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Persuasion occurs when a person causes someone else to
change. The change may either be to their inner mental systems or to their
external behavior. Inner systems include values, attitude, beliefs, schema,
goals. The change may creation of something new, or extinguishing or modifying
something that already exists.
Elements of persuasion include:
- Intent: We usually persuade intentionally, but we can also
accidentally persuade. In fact every interpersonal interaction causes a change
to both parties.
- Coercion: Coercion gains compliance, where behavior is changed, but
without any internal commitment or change of inner mental systems (in fact
these may be strengthened in the opposite direction).
- Context: A changed behavior may be constrained to limited context.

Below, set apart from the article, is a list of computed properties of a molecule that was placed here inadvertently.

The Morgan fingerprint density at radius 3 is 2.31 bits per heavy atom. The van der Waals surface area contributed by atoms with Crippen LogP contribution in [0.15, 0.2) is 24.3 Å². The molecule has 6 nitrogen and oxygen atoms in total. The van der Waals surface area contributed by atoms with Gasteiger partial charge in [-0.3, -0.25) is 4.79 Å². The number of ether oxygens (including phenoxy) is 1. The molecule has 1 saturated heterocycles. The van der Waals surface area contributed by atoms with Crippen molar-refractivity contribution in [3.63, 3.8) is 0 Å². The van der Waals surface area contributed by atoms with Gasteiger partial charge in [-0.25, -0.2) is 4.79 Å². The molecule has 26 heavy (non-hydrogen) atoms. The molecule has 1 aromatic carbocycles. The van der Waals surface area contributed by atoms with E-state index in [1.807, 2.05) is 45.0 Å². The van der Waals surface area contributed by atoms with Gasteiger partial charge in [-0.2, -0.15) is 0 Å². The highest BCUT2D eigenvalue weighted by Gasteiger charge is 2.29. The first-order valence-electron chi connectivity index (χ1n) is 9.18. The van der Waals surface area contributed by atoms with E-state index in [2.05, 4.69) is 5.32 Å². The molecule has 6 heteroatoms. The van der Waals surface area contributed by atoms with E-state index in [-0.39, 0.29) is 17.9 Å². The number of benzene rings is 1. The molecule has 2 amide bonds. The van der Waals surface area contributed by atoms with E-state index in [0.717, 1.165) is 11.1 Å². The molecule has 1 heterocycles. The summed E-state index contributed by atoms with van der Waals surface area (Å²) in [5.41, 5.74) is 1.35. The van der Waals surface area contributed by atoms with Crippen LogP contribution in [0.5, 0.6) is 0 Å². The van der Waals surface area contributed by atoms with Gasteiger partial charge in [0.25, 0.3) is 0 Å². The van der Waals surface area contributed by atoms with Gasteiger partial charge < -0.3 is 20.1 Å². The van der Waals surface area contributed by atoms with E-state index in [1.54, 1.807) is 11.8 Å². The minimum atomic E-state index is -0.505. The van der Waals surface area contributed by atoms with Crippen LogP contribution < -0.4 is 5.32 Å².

- Plurality: You can persuade one person or many people. You can even
persuade just yourself.
- Presence: You can be physically with the other person (allowing
maximum communication) or communicating via such as the telephone or written
- Media: Communication may be done via a range of media.
Inner systems are often held as networks of connected
beliefs, etc. Persuasion often acts to break and redirect those
A three part model of persuasion includes the source, message and target:
- Communicator or source of the persuasion
- The actual persuasive appeal
- The target audience of the appeal
Coercion, Yale Attitude Change Approach,
Gass and Seiter